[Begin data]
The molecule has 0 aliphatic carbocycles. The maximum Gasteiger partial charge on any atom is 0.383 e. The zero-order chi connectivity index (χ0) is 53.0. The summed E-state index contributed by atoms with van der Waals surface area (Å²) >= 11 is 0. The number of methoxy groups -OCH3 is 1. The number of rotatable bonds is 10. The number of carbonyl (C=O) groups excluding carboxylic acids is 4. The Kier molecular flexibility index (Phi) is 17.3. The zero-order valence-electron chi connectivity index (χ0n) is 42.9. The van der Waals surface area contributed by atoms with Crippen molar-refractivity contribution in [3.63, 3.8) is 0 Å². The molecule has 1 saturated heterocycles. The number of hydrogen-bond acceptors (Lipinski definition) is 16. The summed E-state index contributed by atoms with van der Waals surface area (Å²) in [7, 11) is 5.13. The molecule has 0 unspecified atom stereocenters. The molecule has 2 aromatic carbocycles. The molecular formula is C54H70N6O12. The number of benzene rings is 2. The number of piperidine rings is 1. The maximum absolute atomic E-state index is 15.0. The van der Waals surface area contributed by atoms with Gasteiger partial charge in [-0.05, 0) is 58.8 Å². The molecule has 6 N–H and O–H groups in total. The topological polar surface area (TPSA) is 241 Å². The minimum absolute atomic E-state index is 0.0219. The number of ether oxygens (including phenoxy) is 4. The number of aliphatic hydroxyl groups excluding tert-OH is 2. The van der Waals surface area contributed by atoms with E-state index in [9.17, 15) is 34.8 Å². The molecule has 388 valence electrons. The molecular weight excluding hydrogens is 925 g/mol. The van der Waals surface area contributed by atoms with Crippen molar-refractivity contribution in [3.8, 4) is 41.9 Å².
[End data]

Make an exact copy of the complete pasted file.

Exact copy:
The molecule has 0 aliphatic carbocycles. The maximum Gasteiger partial charge on any atom is 0.383 e. The zero-order chi connectivity index (χ0) is 53.0. The summed E-state index contributed by atoms with van der Waals surface area (Å²) >= 11 is 0. The number of methoxy groups -OCH3 is 1. The number of rotatable bonds is 10. The number of carbonyl (C=O) groups excluding carboxylic acids is 4. The Kier molecular flexibility index (Phi) is 17.3. The zero-order valence-electron chi connectivity index (χ0n) is 42.9. The van der Waals surface area contributed by atoms with Crippen molar-refractivity contribution in [3.63, 3.8) is 0 Å². The molecule has 1 saturated heterocycles. The number of hydrogen-bond acceptors (Lipinski definition) is 16. The summed E-state index contributed by atoms with van der Waals surface area (Å²) in [7, 11) is 5.13. The molecule has 0 unspecified atom stereocenters. The molecule has 2 aromatic carbocycles. The molecular formula is C54H70N6O12. The number of benzene rings is 2. The number of piperidine rings is 1. The maximum absolute atomic E-state index is 15.0. The van der Waals surface area contributed by atoms with Gasteiger partial charge in [-0.05, 0) is 58.8 Å². The molecule has 6 N–H and O–H groups in total. The topological polar surface area (TPSA) is 241 Å². The minimum absolute atomic E-state index is 0.0219. The number of ether oxygens (including phenoxy) is 4. The number of aliphatic hydroxyl groups excluding tert-OH is 2. The van der Waals surface area contributed by atoms with E-state index in [9.17, 15) is 34.8 Å². The molecule has 388 valence electrons. The molecular weight excluding hydrogens is 925 g/mol. The van der Waals surface area contributed by atoms with Crippen molar-refractivity contribution in [3.8, 4) is 41.9 Å².